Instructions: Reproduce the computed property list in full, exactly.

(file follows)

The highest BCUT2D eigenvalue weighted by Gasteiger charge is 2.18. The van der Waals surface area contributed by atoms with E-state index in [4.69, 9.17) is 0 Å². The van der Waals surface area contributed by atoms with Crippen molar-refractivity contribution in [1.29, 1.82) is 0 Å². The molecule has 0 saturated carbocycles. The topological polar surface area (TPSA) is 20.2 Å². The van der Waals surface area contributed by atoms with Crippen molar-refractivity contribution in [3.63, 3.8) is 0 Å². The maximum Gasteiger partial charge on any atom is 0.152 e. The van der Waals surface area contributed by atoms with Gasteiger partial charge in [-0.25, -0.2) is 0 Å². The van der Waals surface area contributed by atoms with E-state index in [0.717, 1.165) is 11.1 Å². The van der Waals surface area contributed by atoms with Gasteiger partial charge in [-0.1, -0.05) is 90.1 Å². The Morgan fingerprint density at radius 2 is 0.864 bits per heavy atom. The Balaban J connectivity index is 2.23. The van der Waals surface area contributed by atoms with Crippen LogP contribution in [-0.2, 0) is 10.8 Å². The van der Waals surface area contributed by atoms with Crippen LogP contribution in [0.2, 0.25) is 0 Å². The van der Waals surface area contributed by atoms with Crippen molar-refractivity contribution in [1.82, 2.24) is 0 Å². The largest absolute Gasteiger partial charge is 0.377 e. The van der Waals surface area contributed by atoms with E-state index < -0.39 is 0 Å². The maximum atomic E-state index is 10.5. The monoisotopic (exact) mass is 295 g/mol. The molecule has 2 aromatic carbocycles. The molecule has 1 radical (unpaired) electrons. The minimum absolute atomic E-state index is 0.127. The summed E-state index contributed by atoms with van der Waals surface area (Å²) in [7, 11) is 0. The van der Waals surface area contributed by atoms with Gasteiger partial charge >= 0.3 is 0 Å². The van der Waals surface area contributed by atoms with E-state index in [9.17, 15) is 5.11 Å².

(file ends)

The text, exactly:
The highest BCUT2D eigenvalue weighted by Gasteiger charge is 2.18. The van der Waals surface area contributed by atoms with E-state index in [4.69, 9.17) is 0 Å². The van der Waals surface area contributed by atoms with Crippen molar-refractivity contribution in [1.29, 1.82) is 0 Å². The molecule has 0 saturated carbocycles. The topological polar surface area (TPSA) is 20.2 Å². The van der Waals surface area contributed by atoms with Crippen molar-refractivity contribution in [3.63, 3.8) is 0 Å². The maximum Gasteiger partial charge on any atom is 0.152 e. The van der Waals surface area contributed by atoms with Gasteiger partial charge in [-0.25, -0.2) is 0 Å². The van der Waals surface area contributed by atoms with E-state index in [0.717, 1.165) is 11.1 Å². The van der Waals surface area contributed by atoms with Gasteiger partial charge in [-0.1, -0.05) is 90.1 Å². The Morgan fingerprint density at radius 2 is 0.864 bits per heavy atom. The Balaban J connectivity index is 2.23. The van der Waals surface area contributed by atoms with Crippen LogP contribution in [-0.2, 0) is 10.8 Å². The van der Waals surface area contributed by atoms with Crippen LogP contribution in [0.2, 0.25) is 0 Å². The van der Waals surface area contributed by atoms with Crippen molar-refractivity contribution in [1.82, 2.24) is 0 Å². The largest absolute Gasteiger partial charge is 0.377 e. The van der Waals surface area contributed by atoms with E-state index < -0.39 is 0 Å². The maximum atomic E-state index is 10.5. The monoisotopic (exact) mass is 295 g/mol. The molecule has 2 aromatic carbocycles. The molecule has 1 radical (unpaired) electrons. The minimum absolute atomic E-state index is 0.127. The summed E-state index contributed by atoms with van der Waals surface area (Å²) in [7, 11) is 0. The van der Waals surface area contributed by atoms with Gasteiger partial charge >= 0.3 is 0 Å². The van der Waals surface area contributed by atoms with E-state index in [9.17, 15) is 5.11 Å².